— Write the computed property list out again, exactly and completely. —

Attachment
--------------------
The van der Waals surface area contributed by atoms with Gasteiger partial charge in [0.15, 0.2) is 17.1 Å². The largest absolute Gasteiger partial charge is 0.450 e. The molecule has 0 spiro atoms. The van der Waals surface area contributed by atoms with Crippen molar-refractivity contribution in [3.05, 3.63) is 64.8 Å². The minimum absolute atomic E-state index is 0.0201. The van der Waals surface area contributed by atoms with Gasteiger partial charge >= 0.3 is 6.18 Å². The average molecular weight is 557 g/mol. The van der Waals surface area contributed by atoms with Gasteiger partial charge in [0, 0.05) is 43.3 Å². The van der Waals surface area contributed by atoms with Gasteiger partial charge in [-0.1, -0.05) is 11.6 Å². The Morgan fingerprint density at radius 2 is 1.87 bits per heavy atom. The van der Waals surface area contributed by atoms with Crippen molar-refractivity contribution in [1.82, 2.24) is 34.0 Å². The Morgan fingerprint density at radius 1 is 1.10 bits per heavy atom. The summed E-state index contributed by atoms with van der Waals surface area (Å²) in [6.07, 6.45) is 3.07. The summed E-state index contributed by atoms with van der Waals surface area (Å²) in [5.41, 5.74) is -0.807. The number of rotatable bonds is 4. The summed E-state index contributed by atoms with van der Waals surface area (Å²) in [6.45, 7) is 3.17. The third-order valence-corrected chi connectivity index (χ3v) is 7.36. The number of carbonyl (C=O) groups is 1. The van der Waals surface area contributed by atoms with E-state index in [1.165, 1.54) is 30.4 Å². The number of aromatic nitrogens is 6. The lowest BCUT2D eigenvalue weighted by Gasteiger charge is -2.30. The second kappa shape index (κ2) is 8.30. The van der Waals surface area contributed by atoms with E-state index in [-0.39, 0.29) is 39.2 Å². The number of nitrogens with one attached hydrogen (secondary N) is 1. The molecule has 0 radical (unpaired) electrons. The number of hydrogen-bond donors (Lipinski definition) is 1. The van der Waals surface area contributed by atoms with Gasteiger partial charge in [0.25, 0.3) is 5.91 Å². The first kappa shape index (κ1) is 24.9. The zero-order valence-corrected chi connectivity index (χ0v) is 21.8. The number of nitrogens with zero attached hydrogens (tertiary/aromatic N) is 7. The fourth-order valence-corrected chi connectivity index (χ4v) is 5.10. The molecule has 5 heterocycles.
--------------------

The van der Waals surface area contributed by atoms with Gasteiger partial charge in [0.15, 0.2) is 17.1 Å². The largest absolute Gasteiger partial charge is 0.450 e. The molecule has 0 spiro atoms. The van der Waals surface area contributed by atoms with Crippen molar-refractivity contribution in [3.05, 3.63) is 64.8 Å². The minimum absolute atomic E-state index is 0.0201. The van der Waals surface area contributed by atoms with Gasteiger partial charge >= 0.3 is 6.18 Å². The average molecular weight is 557 g/mol. The van der Waals surface area contributed by atoms with Gasteiger partial charge in [0, 0.05) is 43.3 Å². The van der Waals surface area contributed by atoms with Gasteiger partial charge in [-0.1, -0.05) is 11.6 Å². The Morgan fingerprint density at radius 2 is 1.87 bits per heavy atom. The van der Waals surface area contributed by atoms with Crippen molar-refractivity contribution in [1.82, 2.24) is 34.0 Å². The Morgan fingerprint density at radius 1 is 1.10 bits per heavy atom. The summed E-state index contributed by atoms with van der Waals surface area (Å²) in [6.07, 6.45) is 3.07. The summed E-state index contributed by atoms with van der Waals surface area (Å²) in [5.41, 5.74) is -0.807. The number of rotatable bonds is 4. The summed E-state index contributed by atoms with van der Waals surface area (Å²) in [6.45, 7) is 3.17. The third-order valence-corrected chi connectivity index (χ3v) is 7.36. The number of carbonyl (C=O) groups is 1. The van der Waals surface area contributed by atoms with E-state index in [1.165, 1.54) is 30.4 Å². The number of aromatic nitrogens is 6. The lowest BCUT2D eigenvalue weighted by Gasteiger charge is -2.30. The second kappa shape index (κ2) is 8.30. The van der Waals surface area contributed by atoms with E-state index in [-0.39, 0.29) is 39.2 Å². The number of nitrogens with one attached hydrogen (secondary N) is 1. The molecule has 0 radical (unpaired) electrons. The number of hydrogen-bond donors (Lipinski definition) is 1. The van der Waals surface area contributed by atoms with Gasteiger partial charge in [0.25, 0.3) is 5.91 Å². The first kappa shape index (κ1) is 24.9. The zero-order valence-corrected chi connectivity index (χ0v) is 21.8. The number of nitrogens with zero attached hydrogens (tertiary/aromatic N) is 7. The fourth-order valence-corrected chi connectivity index (χ4v) is 5.10. The molecule has 5 heterocycles.